Presentation on theme: "Ancient Chinese Inventions World Cultures. Sericulture (Silk Production) Legend says that around 2700 BCE, the Empress Hsi Ling Shi had a silkworm cocoon."— Presentation transcript:
Sericulture (Silk Production) Legend says that around 2700 BCE, the Empress Hsi Ling Shi had a silkworm cocoon fall into her hot tea. As she watched the stands of fiber unravel, she had a vision of how to harvest and weave the threads into silk. Making Silk
Decimal System An example of how the Chinese used the decimal system appears in a transcription from the 13th century BCE, in which '547 days' is written 'Five hundred plus four decades plus seven of days'.
The Seismograph Earthquakes had long plagued China. Chang Heng, a scientist, mathematician and inventor designed the first seismograph around 132 CE, a bronze vessel with an inverted weighted bob in the center which would release a small bronze ball through one of eight grooved openings when a tremor caused the bob to sway.
Replica of Didong Yi, the world's first seismograph.
Paper The invention of paper from hemp fibers dates to the second century BCE. The oldest surviving piece of paper was found in a tomb near Xian and dates from between the years 140 and 87 BCE.
Lacquer ware Lacquer dates from the 13th century BCE. Lacquer is a plastic varnish that has great powers of preservation, strength and durability (like plastic). The Chinese obtained lacquer by tapping lacquer trees and used it for furniture, screens, coating cooking utensils and making weapon accessories.
Rockets and multi-staged rockets Invented around 1150 CE when a bamboo stick was attached to a cluster of fireworks. The stick was fitted with an arrowhead (sometimes coated with poison) and a balancing weight and was lit from a frame shaped like a dragon or other type of launcher box. Multistage rockets were rigged so that the rear fuses for the second stage of the rocket would light once the front stage had burnt out.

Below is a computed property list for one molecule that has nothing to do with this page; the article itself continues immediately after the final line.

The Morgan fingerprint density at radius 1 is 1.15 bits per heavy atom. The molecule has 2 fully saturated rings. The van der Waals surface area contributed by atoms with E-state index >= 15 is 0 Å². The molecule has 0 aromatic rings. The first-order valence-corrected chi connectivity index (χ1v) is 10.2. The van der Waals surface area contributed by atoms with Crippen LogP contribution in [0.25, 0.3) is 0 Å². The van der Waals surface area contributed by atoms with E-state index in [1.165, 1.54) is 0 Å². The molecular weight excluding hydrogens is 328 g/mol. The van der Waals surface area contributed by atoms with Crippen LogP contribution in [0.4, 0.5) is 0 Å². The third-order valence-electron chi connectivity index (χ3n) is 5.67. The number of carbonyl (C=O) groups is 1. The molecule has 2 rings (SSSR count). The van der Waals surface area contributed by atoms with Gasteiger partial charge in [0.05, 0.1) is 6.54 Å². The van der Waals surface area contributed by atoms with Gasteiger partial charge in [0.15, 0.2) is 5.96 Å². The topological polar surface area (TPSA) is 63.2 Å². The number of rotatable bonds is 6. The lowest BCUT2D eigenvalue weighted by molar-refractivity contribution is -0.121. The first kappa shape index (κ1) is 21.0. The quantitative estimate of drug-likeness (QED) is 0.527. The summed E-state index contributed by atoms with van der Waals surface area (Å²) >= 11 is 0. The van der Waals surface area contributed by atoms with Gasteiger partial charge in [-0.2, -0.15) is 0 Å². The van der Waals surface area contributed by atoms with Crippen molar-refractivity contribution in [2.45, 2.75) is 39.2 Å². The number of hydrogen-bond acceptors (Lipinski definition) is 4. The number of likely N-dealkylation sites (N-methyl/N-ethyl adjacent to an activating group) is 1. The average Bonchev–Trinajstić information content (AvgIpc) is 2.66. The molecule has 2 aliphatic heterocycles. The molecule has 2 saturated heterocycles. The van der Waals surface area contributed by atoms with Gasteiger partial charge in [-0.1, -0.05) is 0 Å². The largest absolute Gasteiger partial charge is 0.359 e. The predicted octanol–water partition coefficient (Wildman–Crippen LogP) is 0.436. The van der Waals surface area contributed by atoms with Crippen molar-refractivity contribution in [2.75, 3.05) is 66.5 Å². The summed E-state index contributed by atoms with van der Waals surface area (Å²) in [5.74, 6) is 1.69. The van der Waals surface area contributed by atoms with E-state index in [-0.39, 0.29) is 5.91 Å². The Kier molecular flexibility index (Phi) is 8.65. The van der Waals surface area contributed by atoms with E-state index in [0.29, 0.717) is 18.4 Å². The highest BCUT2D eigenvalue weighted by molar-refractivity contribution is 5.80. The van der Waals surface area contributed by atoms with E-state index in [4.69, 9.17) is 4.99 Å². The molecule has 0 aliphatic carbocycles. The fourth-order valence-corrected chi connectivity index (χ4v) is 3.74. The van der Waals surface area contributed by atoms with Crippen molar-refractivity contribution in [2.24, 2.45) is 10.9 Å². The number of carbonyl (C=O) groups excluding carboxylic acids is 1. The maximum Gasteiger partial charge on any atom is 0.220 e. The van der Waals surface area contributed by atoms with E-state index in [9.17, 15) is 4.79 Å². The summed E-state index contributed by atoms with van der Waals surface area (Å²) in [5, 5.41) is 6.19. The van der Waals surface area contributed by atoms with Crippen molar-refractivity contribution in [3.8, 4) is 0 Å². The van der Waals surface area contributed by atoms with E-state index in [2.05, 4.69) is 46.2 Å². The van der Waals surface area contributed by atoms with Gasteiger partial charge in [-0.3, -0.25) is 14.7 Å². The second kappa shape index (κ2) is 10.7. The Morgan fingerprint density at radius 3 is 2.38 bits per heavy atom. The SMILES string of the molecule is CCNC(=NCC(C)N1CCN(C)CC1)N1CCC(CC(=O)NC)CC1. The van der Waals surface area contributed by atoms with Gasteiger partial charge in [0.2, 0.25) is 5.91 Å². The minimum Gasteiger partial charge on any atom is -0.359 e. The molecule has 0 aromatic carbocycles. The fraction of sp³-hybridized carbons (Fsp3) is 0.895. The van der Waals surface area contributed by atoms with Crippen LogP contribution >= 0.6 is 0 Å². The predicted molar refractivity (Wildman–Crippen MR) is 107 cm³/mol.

Horse collar or Trace By the fourth century BCE, the Chinese had invented the trace harness. This harness worked by means of a breast strap which allowed a horse to exert itself and bear pressure on the chest bone. Prior to this invention, horses were made to wear throat-and-girth harnesses, which severely choked the animal as it tried to pull.
The Abacus By the 14th century the abacus was in common use. The abacus is a wooden frame with a horizontal bar that divides the upper section of the frame from the rest. Columns of vertical wood rods hold counting beads. The counting beads are moved over to represent the units, tens, hundreds, thousands and so on.
Compass The spoon or ladle is of magnetic lodestone, and the plate is of bronze. The circular center represents Heaven, and the square plate represents Earth. The handle of the spoon points south. The spoon is a symbolic representation of the Great Bear. The plate bears Chinese characters which denote the eight main directions of north, northeast, east, southeast, south, southwest, west, northwest, and symbols from the I Ching oracle books which were correlated with directions. Separately marked are the finer gradations of twenty-four compass points, and along the outermost edge are the twenty-eight lunar mansions.
Barbed wire being transported by a traditional Chinese wheelbarrow near Shanghai in 1938. This type, with the large central wheel, can be pulled from the front as well as pushed from behind, and can carry more than two tons-The Genius of China
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